11. February 2009 · Comments Off on Cryonics and transhumanism · Categories: Cryonics, Science, Society · Tags: , , , , , ,

The association of cryonics with “transhumanism” seems inevitable but is problematic.  It seems inevitable because cryonics should be most attractive to people with a very positive perspective on the future capabilities of technology. Barring rapid advances in mitigating aging, cryonics  offers the only credible option for transhumanists to become a part of that future. It is unfortunate because it can have adverse effects on the objective of making cryonics a part of conventional medicine, and further alienates people who are open to the idea of human cryopreservation but fear the future.

For some people the choice for cryonics does not so much represent optimism about the pace of technological progress, or a desire for immortality, but rather skepticism about our contemporary definition of death.  This is not a trivial distinction. Despite some popular misconceptions, cryonics is not necessarily linked to having an extreme position on the pace of technological progress.  One can be a conservative regarding the timescale that it will take to develop credible cell repair technologies and be a staunch cryonics advocate without any contradiction.  Similarly, a commitment to cryonics does not necessarily mean that one has to root for the most radical and optimistic school of thought in nanotechnology.

The unfortunate association between cryonics and transhumanism has recently been addressed by ex-Alcor president and cryonics advocate Steve Bridge in his perceptive article Has Cryonics taken the Wrong Path? The Unnoticed Conflict between Rescue Technology and Futurist Philosophies. So far Bridge’s article has had limited effect and cryonics representatives are rarely invited to speak at any conferences outside of the predictable “Transhumanism-Singularity Industrial Complex.” This development does not just reflect a lack of effective and credible spokespersons that can make a persuasive scientific case for cryonics, it also reflects a lack of concern about cryonics being perceived as one element in a larger transhumanist or Singularitarian project.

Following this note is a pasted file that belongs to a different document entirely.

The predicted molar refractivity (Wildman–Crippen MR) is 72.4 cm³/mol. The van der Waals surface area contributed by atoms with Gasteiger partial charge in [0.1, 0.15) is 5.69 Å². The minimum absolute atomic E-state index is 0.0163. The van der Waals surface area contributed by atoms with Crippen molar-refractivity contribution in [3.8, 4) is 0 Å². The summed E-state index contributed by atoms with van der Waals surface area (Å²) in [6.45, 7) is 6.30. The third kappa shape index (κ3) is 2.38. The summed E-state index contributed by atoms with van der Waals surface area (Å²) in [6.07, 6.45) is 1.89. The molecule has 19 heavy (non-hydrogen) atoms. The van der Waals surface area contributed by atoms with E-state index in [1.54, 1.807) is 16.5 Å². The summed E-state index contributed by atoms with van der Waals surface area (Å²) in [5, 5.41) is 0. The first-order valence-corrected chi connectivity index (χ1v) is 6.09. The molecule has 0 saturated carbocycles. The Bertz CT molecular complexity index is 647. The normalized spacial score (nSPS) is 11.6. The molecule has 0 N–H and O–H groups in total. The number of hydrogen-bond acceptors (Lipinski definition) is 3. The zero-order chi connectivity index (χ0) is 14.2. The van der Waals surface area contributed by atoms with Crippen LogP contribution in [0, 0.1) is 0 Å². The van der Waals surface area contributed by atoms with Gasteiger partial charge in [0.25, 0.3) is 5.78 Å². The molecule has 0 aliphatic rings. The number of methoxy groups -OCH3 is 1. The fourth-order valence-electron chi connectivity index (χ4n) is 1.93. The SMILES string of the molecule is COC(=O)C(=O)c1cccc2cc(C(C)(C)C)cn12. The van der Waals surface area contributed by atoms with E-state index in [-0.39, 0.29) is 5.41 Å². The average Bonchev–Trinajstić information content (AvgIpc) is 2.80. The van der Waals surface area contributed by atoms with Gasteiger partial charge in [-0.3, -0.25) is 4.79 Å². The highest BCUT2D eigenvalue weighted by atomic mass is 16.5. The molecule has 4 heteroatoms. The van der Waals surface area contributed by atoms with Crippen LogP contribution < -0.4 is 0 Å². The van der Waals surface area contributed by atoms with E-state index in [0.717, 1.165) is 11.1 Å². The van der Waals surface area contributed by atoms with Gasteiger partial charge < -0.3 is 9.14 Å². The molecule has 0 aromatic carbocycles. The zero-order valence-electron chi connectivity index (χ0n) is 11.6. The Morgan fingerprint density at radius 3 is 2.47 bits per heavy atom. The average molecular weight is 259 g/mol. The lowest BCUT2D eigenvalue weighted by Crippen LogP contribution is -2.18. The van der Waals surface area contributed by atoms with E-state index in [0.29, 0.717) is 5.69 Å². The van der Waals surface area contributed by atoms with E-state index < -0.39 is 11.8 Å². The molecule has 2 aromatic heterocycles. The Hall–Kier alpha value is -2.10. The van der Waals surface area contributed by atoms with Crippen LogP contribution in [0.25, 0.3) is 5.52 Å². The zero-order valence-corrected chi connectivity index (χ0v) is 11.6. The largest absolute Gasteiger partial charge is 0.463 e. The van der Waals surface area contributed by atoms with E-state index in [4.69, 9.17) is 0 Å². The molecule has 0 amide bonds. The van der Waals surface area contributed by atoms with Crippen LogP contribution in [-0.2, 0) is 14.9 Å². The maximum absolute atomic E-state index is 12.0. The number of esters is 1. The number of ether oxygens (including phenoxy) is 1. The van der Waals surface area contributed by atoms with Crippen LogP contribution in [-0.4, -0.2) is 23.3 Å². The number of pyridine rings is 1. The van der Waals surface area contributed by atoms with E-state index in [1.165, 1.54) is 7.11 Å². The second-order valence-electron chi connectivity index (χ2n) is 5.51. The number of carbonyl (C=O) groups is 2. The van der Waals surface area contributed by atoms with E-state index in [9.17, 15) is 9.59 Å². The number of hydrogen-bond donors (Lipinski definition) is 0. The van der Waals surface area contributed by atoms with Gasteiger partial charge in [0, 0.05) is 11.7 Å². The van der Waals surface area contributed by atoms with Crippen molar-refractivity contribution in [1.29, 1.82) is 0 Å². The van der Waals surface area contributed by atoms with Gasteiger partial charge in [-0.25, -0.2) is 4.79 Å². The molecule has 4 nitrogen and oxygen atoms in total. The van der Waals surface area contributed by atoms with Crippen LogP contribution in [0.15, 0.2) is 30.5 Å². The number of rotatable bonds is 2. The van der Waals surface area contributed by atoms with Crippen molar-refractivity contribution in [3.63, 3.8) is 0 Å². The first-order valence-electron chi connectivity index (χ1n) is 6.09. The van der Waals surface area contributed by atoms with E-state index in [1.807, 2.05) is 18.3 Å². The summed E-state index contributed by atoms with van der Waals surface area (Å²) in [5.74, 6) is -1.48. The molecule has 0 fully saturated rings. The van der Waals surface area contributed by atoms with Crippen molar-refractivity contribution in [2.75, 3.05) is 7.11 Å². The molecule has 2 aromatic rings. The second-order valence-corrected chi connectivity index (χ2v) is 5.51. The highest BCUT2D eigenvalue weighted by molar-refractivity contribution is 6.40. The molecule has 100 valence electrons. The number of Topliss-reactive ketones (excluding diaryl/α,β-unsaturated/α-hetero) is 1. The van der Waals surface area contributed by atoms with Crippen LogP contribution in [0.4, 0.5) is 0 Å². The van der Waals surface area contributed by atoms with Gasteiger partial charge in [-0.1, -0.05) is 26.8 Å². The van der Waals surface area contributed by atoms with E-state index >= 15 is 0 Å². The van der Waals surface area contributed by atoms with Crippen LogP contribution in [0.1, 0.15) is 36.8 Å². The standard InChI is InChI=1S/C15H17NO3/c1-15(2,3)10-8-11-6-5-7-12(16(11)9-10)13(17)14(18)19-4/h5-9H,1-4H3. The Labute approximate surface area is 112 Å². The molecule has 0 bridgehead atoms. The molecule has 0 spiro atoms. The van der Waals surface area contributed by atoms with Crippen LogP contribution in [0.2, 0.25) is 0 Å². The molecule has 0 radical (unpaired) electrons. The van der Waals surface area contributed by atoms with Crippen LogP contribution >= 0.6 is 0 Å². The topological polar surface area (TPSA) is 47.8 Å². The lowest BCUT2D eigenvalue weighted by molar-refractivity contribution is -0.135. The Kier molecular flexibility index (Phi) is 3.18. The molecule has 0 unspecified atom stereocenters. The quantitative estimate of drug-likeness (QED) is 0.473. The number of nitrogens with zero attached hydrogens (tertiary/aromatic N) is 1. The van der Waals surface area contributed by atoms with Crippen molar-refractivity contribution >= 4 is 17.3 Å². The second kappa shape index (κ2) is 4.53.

There seem to be indications, however, that this climate is changing.  Cryonics activists such as Mark Plus and longevity advocates such as Anne Corwin have increasingly  expressed reservations about certain strands of futurism and the unsolicited identification with these movements. Another welcome development is scientific researchers such as Richard Jones who do not necessarily disagree about the  possibility of molecular cell repair technologies but reject the meliorist and quasi-religious tendencies in contemporary futurism.

In a recent blog entry about Ray Kurzweil, Richard Jones writes:

One difficulty is that Kurzweil makes many references to current developments in science and technology, and most readers are going to take it on trust that Kurzweil’s account of these developments is accurate. All too often, though, what one finds is that there’s a huge gulf between the conclusions Kurzweil draws from these papers and what they actually say – it’s the process I described in my article The Economy of Promises taken to extremes – “a transformation of vague possible future impacts into near-certain outcomes”….The difficulty, then, is not that there is no science underlying the claims Kurzweil makes, nor that this science isn’t very exciting on its own terms. It’s that this science can’t sustain the sweeping claims and (especially) the fast timescales that Kurzweil insists on.

It would be unfortunate for cryonics to be identified with naive thinking about society and technology and sellers of snake oil. Recent management and staff changes at the Alcor Life Extension Foundation indicate a renewed emphasis on sound business operations and medical credibility. It remains to be seen if these changes constitute a broader effort to re-position cryonics as an important player in the world of medical innovation.